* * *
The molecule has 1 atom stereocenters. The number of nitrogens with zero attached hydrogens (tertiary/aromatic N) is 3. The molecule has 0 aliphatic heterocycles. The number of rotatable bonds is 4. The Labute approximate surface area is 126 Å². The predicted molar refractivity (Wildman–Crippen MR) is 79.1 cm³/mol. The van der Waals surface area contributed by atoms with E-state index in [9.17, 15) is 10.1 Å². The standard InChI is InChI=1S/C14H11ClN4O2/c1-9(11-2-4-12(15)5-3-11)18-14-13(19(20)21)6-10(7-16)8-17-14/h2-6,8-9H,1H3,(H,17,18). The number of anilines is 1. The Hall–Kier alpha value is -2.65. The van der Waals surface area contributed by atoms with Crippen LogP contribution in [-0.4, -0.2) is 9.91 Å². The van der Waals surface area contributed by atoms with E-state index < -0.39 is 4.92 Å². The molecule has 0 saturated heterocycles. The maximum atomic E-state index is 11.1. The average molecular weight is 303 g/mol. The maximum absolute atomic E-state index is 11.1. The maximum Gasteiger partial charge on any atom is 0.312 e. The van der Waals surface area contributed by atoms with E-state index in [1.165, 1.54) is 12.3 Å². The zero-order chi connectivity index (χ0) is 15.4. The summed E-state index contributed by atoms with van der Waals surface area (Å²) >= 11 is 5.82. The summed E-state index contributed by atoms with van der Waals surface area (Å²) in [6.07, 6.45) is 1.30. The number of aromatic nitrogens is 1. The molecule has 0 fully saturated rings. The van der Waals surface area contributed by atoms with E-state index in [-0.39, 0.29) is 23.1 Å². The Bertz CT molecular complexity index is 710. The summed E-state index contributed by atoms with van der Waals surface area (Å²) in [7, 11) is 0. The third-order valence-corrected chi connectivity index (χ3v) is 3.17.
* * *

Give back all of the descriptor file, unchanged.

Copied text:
The molecule has 1 atom stereocenters. The number of nitrogens with zero attached hydrogens (tertiary/aromatic N) is 3. The molecule has 0 aliphatic heterocycles. The number of rotatable bonds is 4. The Labute approximate surface area is 126 Å². The predicted molar refractivity (Wildman–Crippen MR) is 79.1 cm³/mol. The van der Waals surface area contributed by atoms with E-state index in [9.17, 15) is 10.1 Å². The standard InChI is InChI=1S/C14H11ClN4O2/c1-9(11-2-4-12(15)5-3-11)18-14-13(19(20)21)6-10(7-16)8-17-14/h2-6,8-9H,1H3,(H,17,18). The number of anilines is 1. The Hall–Kier alpha value is -2.65. The van der Waals surface area contributed by atoms with Crippen LogP contribution in [-0.4, -0.2) is 9.91 Å². The van der Waals surface area contributed by atoms with E-state index < -0.39 is 4.92 Å². The molecule has 0 saturated heterocycles. The maximum atomic E-state index is 11.1. The average molecular weight is 303 g/mol. The maximum absolute atomic E-state index is 11.1. The maximum Gasteiger partial charge on any atom is 0.312 e. The van der Waals surface area contributed by atoms with E-state index in [1.165, 1.54) is 12.3 Å². The zero-order chi connectivity index (χ0) is 15.4. The summed E-state index contributed by atoms with van der Waals surface area (Å²) >= 11 is 5.82. The summed E-state index contributed by atoms with van der Waals surface area (Å²) in [6.07, 6.45) is 1.30. The number of aromatic nitrogens is 1. The molecule has 0 fully saturated rings. The van der Waals surface area contributed by atoms with E-state index in [-0.39, 0.29) is 23.1 Å². The Bertz CT molecular complexity index is 710. The summed E-state index contributed by atoms with van der Waals surface area (Å²) in [7, 11) is 0. The third-order valence-corrected chi connectivity index (χ3v) is 3.17.